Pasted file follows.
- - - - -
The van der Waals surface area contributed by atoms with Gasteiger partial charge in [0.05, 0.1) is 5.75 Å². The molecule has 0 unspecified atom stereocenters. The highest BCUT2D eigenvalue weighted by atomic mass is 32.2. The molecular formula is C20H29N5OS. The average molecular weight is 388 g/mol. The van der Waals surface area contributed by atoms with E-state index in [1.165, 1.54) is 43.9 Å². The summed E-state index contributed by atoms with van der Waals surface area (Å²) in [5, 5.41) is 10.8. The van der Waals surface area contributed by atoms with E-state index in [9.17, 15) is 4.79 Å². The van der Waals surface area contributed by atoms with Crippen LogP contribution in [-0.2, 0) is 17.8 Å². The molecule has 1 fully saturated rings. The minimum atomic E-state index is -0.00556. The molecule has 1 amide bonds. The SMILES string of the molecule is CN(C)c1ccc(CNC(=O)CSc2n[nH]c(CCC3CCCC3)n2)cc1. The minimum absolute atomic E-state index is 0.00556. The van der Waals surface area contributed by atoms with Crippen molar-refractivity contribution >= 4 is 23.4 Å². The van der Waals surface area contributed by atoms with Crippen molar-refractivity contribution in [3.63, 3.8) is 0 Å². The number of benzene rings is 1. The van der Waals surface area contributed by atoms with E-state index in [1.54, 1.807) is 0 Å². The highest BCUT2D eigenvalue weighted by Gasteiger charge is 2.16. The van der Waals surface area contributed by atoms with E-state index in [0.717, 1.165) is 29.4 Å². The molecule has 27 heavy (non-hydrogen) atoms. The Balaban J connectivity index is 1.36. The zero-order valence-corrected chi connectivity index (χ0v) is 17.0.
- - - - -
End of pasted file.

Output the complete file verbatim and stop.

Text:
The van der Waals surface area contributed by atoms with Gasteiger partial charge in [0.05, 0.1) is 5.75 Å². The molecule has 0 unspecified atom stereocenters. The highest BCUT2D eigenvalue weighted by atomic mass is 32.2. The molecular formula is C20H29N5OS. The average molecular weight is 388 g/mol. The van der Waals surface area contributed by atoms with E-state index in [1.165, 1.54) is 43.9 Å². The summed E-state index contributed by atoms with van der Waals surface area (Å²) in [5, 5.41) is 10.8. The van der Waals surface area contributed by atoms with E-state index in [9.17, 15) is 4.79 Å². The van der Waals surface area contributed by atoms with Crippen LogP contribution in [-0.2, 0) is 17.8 Å². The molecule has 1 fully saturated rings. The minimum atomic E-state index is -0.00556. The molecule has 1 amide bonds. The SMILES string of the molecule is CN(C)c1ccc(CNC(=O)CSc2n[nH]c(CCC3CCCC3)n2)cc1. The minimum absolute atomic E-state index is 0.00556. The van der Waals surface area contributed by atoms with Crippen molar-refractivity contribution >= 4 is 23.4 Å². The van der Waals surface area contributed by atoms with Crippen molar-refractivity contribution in [3.63, 3.8) is 0 Å². The number of benzene rings is 1. The van der Waals surface area contributed by atoms with E-state index in [1.54, 1.807) is 0 Å². The highest BCUT2D eigenvalue weighted by Gasteiger charge is 2.16. The van der Waals surface area contributed by atoms with E-state index in [0.717, 1.165) is 29.4 Å². The molecule has 27 heavy (non-hydrogen) atoms. The Balaban J connectivity index is 1.36. The zero-order valence-corrected chi connectivity index (χ0v) is 17.0.